Even Trump allowed during a speech in Georgia on Friday that the wall would be "in certain areas," a departure from his long-held description of a solid uninterrupted barrier that would grow higher by a few feet every time he was doubted.
"Obviously, where you have these massive physical structures you don't need — and we have certain big rivers and all," Trump added, cryptically.
Official cost estimates for a wall vary widely — from $12 billion to $38 billion, all the way to a nearly $70 billion estimate by Senate Democrats.
Although popular among Trump's supporters, the wall has never been a top priority for hard-line immigration policy advocates, who argue that a combination of changes, including tougher internal enforcement, would do more to stem illegal immigration.
Nor do most Americans expect Trump to actually build it, surveys indicate. In a YouGov poll conducted last week, 51% of adults said they did not think Trump would build a wall, while only 29% said he was likely to accomplish that goal. The share of adults in the poll who said Trump would likely not achieve the goal was higher than for any of the campaign promises YouGov asked about.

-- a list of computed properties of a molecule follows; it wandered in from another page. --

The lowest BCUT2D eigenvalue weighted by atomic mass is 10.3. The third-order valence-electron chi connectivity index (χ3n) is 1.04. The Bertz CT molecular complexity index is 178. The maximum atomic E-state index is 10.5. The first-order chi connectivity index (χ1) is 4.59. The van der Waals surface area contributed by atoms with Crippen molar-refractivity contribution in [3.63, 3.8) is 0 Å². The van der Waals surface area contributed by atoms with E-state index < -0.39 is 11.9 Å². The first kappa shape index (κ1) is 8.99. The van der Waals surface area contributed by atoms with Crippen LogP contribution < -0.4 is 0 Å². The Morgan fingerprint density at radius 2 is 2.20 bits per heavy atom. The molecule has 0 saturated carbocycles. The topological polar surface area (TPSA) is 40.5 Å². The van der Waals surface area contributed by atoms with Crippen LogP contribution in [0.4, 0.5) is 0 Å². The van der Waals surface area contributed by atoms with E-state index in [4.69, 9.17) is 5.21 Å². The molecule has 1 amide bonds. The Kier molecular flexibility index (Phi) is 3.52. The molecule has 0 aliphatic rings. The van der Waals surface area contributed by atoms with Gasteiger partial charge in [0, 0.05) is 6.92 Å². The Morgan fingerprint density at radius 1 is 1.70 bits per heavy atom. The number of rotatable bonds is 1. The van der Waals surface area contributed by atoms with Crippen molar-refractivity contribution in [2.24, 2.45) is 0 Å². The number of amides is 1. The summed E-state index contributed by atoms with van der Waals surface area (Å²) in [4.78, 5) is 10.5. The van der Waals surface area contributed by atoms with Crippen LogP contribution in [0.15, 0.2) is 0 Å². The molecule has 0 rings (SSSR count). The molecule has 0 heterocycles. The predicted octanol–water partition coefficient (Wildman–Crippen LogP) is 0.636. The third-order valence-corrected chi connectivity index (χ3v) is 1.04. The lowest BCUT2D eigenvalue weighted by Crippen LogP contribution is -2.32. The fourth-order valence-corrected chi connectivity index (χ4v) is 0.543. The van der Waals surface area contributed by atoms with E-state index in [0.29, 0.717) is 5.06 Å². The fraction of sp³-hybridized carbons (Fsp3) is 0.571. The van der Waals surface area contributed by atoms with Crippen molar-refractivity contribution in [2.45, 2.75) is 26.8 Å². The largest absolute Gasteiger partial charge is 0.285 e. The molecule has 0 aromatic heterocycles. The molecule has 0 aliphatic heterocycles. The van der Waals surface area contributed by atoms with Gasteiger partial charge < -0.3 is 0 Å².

But there is tension between broad public opinion and Trump's supporters. Republicans in the YouGov poll were far more likely to believe the wall would get built. And other polls, which show only about 30% to 40% of Americans want a wall built, show much greater support among Republicans, especially conservatives.
"I don't know that they care whether it's a Chinese wall," said former House Speaker Newt Gingrich, who has advised Trump. "...They saw it as a symbolic statement that he was going to [crack down on] people crossing into the United States illegally."
Gingrich said those counting out Trump's ability to pressure Congress for more wall funding suffer from "historical amnesia" that presidents sometimes need time to win their initiatives and "the desire to minimize Trump because he didn't get it by waving a magic wand."